Omagh bomb victims wait 18 years for compensation
People injured in the Omagh bombing are still waiting on compensation - nearly two decades after the Real IRA massacre which devastated the town.
Paperwork delays and red tape have meant some personal injury claims linked to the 1998 atrocity have yet to be settled.
Those affected are believed to be among the most seriously injured.
The 18-year wait has been branded "extraordinary" by victims' families, who described the compensation process as "horrendous".
Michael Gallagher, whose son Aiden was among the dead, said it was "absolutely shocking".
"If a case is not resolved within 18 years, how long will it go on?" he said.
"Here we are, almost two decades since it happened. It really is quite extraordinary."
The Omagh bomb was the single worst atrocity in 30 years of violence in Northern Ireland.
Twenty-nine died and hundreds more were injured when a 500lb car bomb exploded in the Co Tyrone town on August 15, 1998.
The death toll included nine children and three generations of the same family.
Most of the compensation claims were settled in the years immediately following the blast.
By 2005 more than £20m had been paid out in respect of 826 claims.
However, enquiries by the Belfast Telegraph have established that two cases are yet to be resolved.
Compensation Services falls under the remit of the Department of Justice.
A spokesman said: "Compensation Service has two outstanding personal injury claims in connection to the Omagh bomb.
"Both cases are being held by Compensation Services until further instruction is received from the victims' legal representatives."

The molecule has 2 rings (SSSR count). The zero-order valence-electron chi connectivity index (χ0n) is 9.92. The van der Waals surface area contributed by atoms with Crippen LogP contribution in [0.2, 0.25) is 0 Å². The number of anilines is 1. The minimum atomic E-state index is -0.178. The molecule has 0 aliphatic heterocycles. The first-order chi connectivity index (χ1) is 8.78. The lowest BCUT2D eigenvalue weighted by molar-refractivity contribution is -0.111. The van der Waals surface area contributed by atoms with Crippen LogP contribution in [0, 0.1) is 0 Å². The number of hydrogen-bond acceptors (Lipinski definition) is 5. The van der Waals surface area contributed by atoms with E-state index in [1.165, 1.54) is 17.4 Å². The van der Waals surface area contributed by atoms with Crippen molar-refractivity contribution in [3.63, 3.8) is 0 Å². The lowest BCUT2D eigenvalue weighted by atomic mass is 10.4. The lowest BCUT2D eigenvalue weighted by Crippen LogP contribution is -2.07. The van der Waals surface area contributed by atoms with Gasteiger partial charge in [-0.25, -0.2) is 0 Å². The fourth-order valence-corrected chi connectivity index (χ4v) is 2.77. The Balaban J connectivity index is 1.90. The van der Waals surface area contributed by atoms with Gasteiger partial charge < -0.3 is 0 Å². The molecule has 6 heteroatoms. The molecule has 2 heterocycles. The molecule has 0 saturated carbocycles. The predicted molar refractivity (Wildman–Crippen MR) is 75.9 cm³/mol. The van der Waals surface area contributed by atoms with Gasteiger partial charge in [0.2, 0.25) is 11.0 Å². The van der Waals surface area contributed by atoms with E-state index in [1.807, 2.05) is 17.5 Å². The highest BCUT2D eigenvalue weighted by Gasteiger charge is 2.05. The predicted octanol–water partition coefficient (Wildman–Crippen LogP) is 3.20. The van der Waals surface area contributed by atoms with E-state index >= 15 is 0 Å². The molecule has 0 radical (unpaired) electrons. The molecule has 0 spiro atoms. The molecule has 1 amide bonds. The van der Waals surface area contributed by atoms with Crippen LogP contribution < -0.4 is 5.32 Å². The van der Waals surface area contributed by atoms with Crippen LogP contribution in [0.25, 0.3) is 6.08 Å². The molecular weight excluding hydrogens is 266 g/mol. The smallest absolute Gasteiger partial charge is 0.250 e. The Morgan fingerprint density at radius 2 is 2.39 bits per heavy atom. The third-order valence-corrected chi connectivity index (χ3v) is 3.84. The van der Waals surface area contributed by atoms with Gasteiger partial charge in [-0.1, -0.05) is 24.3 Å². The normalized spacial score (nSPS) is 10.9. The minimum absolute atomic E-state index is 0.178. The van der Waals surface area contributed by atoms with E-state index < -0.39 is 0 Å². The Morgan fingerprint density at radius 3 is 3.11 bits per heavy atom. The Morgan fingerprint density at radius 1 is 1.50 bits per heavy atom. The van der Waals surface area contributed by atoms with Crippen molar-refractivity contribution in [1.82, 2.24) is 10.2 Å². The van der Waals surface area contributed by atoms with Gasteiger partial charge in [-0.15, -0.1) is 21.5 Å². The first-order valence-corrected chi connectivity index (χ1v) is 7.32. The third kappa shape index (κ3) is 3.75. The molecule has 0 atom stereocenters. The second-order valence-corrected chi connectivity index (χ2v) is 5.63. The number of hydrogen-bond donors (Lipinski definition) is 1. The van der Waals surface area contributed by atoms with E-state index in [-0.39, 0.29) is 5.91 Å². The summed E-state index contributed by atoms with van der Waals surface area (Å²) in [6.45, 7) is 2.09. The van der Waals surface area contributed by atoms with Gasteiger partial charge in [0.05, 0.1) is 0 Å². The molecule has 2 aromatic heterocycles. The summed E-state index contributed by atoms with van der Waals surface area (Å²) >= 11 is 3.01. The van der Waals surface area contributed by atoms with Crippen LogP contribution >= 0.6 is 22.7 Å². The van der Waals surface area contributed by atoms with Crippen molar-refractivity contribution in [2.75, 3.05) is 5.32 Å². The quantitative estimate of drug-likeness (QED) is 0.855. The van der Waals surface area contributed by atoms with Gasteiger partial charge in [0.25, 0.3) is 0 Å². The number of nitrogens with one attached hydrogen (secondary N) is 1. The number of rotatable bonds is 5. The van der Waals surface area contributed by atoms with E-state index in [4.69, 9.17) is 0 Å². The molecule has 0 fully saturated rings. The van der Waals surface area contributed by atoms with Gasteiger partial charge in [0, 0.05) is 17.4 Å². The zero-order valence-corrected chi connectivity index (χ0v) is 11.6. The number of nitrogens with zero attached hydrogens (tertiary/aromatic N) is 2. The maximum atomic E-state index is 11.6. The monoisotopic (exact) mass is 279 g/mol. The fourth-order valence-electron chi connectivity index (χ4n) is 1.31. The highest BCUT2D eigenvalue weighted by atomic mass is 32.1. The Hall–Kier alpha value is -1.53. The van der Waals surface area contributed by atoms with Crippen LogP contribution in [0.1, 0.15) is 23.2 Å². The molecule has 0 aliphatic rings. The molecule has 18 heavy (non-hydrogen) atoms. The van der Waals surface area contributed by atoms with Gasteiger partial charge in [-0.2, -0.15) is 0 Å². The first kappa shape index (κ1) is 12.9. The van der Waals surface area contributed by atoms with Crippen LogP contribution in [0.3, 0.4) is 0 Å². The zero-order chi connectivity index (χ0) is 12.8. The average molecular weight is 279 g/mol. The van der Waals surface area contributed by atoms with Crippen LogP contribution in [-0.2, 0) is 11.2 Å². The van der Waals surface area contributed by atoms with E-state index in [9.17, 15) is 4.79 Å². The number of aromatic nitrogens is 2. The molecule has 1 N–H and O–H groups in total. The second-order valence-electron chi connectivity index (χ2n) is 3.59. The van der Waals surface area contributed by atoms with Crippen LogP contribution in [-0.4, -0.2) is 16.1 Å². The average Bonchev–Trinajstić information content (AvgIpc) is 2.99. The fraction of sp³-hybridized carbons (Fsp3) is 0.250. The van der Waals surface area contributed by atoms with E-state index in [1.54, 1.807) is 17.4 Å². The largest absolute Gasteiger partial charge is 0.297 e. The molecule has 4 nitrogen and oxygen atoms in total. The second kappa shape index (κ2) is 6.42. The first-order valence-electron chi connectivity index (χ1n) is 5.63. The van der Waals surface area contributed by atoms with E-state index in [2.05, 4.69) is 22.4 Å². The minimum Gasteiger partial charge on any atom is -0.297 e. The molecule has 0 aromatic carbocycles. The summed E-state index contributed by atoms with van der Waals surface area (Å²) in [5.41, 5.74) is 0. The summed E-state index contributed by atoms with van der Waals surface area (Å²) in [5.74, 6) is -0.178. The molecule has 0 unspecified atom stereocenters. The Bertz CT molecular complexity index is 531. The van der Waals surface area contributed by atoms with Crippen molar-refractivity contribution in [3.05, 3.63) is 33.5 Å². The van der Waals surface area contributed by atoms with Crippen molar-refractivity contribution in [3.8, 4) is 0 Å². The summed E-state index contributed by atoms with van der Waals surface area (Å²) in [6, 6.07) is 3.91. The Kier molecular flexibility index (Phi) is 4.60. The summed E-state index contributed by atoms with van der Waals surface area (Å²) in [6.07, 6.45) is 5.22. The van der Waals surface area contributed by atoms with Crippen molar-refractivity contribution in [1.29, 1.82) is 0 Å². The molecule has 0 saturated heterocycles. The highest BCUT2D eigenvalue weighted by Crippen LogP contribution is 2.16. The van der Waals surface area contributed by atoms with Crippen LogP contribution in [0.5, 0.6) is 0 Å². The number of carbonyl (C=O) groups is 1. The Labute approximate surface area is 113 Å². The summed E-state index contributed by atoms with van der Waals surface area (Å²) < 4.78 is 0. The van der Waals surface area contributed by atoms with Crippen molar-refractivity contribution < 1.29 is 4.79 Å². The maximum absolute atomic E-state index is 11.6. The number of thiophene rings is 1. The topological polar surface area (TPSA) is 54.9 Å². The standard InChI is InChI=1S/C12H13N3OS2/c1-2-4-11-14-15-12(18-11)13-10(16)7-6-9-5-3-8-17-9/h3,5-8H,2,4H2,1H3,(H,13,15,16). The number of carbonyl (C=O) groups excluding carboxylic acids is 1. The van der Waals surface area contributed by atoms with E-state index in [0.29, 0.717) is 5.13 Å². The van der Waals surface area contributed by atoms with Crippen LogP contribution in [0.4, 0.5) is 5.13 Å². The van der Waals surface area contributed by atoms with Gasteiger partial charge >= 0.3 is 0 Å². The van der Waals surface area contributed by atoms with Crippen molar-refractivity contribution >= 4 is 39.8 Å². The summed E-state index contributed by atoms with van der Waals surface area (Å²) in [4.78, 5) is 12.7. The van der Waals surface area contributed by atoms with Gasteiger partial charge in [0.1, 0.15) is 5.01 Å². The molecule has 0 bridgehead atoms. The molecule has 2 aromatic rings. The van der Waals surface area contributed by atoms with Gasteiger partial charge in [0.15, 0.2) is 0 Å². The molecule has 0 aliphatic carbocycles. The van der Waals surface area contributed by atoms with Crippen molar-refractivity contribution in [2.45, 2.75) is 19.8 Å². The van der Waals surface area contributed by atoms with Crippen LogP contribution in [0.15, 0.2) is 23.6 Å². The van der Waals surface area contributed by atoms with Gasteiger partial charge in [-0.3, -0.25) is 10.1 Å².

Mr Gallagher helped form the Omagh Support and Self Help Group, which worked with many of the victims.
He said the compensation process had been "horrendous".
"It is determined on the monetary value that you will lose as a result of your injuries," he explained. "There can be drastic variations between two people who might otherwise look to have very similar circumstances. It is a very arbitrary system."
He added: "The compensation is something that nobody wants to even face because of the circumstances.
"Then, when you do face that, there are all sorts of answers demanded of the victims."
In 2008 the Belfast Telegraph reported that nine claims had still to be settled.
At the time Compensation Services, then known as the Compensation Agency, said the process had been hampered by a delay in receiving evidence to support some of the claims.
It said the unresolved cases "represent some of the most seriously injured and thereby the most complex of claims".
West Tyrone MLA Ross Hussey said it was unacceptable that some victims are still waiting on compensation.
"I would have thought any claim would have been settled within a reasonable period of time, and nobody could describe 18 years as reasonable," he said.
"This should have all been sorted years ago.
"I can't understand why any claim would drag on so long.
"I would call on the relevant departments to look on this sympathetically and try and get it resolved as soon as possible, for all the parties involved.
"Nobody would have expected that, 18 years later, this matter would still be unresolved."
No one has been convicted in a criminal court of bombing Omagh.
At the time, Prime Minister Tony Blair said the bombers would be "pursued to the utmost".
But despite a huge cross-border police investigation costing tens of millions of pounds, they have never been brought to justice.
In June 2009 a landmark civil case taken by victims' relatives concluded with four men - Real IRA leader Michael McKevitt, Liam Campbell, Colm Murphy and Seamus Daly - being held responsible.
The 12 relatives who had taken the action were awarded more than £1.6m in damages.
A fifth man, Seamus McKenna, who died in July 2013, was cleared of involvement.
In April 2014 Mr Daly, a bricklayer from Jonesborough, south Armagh, was arrested and charged with 29 counts of murder.
He also faced charges of causing the explosion and possessing the bomb, and two charges relating to another bomb plot in Lisburn in April 1998.
He denied the charges, and in March they were withdrawn after the Public Prosecution Service decided there was no reasonable prospect of his conviction.